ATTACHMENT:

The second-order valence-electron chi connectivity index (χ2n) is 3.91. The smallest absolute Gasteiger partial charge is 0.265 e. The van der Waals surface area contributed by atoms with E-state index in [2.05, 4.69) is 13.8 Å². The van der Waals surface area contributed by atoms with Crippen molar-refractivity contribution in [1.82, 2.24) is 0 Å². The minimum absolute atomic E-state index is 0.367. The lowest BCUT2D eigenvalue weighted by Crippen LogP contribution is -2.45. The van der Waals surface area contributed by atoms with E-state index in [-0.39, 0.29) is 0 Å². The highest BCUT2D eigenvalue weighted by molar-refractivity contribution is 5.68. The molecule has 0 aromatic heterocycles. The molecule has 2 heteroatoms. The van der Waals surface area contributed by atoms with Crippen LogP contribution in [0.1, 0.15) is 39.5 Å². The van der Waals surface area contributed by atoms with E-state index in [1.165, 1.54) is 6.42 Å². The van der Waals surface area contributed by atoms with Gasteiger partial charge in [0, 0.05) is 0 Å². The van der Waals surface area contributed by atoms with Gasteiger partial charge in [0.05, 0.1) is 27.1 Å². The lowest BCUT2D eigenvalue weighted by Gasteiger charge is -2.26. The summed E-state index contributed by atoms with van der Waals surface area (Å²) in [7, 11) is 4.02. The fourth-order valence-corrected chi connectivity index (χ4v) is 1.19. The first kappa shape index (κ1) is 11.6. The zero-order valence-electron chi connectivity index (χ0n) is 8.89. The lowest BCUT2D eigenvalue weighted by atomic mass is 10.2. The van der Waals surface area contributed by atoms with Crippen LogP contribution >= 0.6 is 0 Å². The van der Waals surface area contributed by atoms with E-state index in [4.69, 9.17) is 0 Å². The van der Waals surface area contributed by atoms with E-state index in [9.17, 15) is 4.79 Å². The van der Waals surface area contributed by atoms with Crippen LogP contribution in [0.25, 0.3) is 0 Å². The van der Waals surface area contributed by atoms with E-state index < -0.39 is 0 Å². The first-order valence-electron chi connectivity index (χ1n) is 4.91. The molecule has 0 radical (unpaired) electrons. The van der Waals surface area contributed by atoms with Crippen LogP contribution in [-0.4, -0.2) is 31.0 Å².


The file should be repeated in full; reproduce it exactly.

The second-order valence-electron chi connectivity index (χ2n) is 3.91. The smallest absolute Gasteiger partial charge is 0.265 e. The van der Waals surface area contributed by atoms with E-state index in [2.05, 4.69) is 13.8 Å². The van der Waals surface area contributed by atoms with Crippen molar-refractivity contribution in [1.82, 2.24) is 0 Å². The minimum absolute atomic E-state index is 0.367. The lowest BCUT2D eigenvalue weighted by Crippen LogP contribution is -2.45. The van der Waals surface area contributed by atoms with E-state index in [-0.39, 0.29) is 0 Å². The highest BCUT2D eigenvalue weighted by molar-refractivity contribution is 5.68. The molecule has 0 aromatic heterocycles. The molecule has 2 heteroatoms. The van der Waals surface area contributed by atoms with Crippen LogP contribution in [0.1, 0.15) is 39.5 Å². The van der Waals surface area contributed by atoms with E-state index in [1.165, 1.54) is 6.42 Å². The van der Waals surface area contributed by atoms with Gasteiger partial charge in [0, 0.05) is 0 Å². The van der Waals surface area contributed by atoms with Gasteiger partial charge in [0.05, 0.1) is 27.1 Å². The lowest BCUT2D eigenvalue weighted by Gasteiger charge is -2.26. The summed E-state index contributed by atoms with van der Waals surface area (Å²) in [7, 11) is 4.02. The fourth-order valence-corrected chi connectivity index (χ4v) is 1.19. The first kappa shape index (κ1) is 11.6. The zero-order valence-electron chi connectivity index (χ0n) is 8.89. The lowest BCUT2D eigenvalue weighted by atomic mass is 10.2. The van der Waals surface area contributed by atoms with Crippen LogP contribution >= 0.6 is 0 Å². The van der Waals surface area contributed by atoms with E-state index in [4.69, 9.17) is 0 Å². The van der Waals surface area contributed by atoms with E-state index in [9.17, 15) is 4.79 Å². The van der Waals surface area contributed by atoms with Crippen LogP contribution in [0.25, 0.3) is 0 Å². The van der Waals surface area contributed by atoms with E-state index < -0.39 is 0 Å². The first-order valence-electron chi connectivity index (χ1n) is 4.91. The molecule has 0 radical (unpaired) electrons. The van der Waals surface area contributed by atoms with Crippen LogP contribution in [-0.4, -0.2) is 31.0 Å².